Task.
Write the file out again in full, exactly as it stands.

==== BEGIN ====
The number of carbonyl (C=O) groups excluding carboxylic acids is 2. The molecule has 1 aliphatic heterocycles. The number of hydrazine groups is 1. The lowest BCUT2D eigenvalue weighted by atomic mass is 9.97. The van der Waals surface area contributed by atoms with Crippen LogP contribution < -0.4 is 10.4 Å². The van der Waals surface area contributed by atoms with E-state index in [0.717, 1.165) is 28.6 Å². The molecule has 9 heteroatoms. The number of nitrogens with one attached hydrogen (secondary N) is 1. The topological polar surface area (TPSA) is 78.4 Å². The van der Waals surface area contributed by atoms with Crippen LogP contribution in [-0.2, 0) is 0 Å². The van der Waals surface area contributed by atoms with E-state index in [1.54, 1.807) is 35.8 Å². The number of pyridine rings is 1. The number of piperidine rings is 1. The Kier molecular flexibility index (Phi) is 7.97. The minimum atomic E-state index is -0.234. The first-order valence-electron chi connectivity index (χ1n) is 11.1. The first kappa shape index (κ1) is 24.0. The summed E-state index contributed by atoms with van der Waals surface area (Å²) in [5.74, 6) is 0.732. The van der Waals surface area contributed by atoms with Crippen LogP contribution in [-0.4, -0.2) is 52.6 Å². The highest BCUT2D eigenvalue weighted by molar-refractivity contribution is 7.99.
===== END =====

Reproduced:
The number of carbonyl (C=O) groups excluding carboxylic acids is 2. The molecule has 1 aliphatic heterocycles. The number of hydrazine groups is 1. The lowest BCUT2D eigenvalue weighted by atomic mass is 9.97. The van der Waals surface area contributed by atoms with Crippen LogP contribution < -0.4 is 10.4 Å². The van der Waals surface area contributed by atoms with E-state index in [0.717, 1.165) is 28.6 Å². The molecule has 9 heteroatoms. The number of nitrogens with one attached hydrogen (secondary N) is 1. The topological polar surface area (TPSA) is 78.4 Å². The van der Waals surface area contributed by atoms with Crippen LogP contribution in [-0.2, 0) is 0 Å². The van der Waals surface area contributed by atoms with E-state index in [1.54, 1.807) is 35.8 Å². The number of pyridine rings is 1. The number of piperidine rings is 1. The Kier molecular flexibility index (Phi) is 7.97. The minimum atomic E-state index is -0.234. The first-order valence-electron chi connectivity index (χ1n) is 11.1. The first kappa shape index (κ1) is 24.0. The summed E-state index contributed by atoms with van der Waals surface area (Å²) in [5.74, 6) is 0.732. The van der Waals surface area contributed by atoms with Crippen LogP contribution in [-0.4, -0.2) is 52.6 Å². The highest BCUT2D eigenvalue weighted by molar-refractivity contribution is 7.99.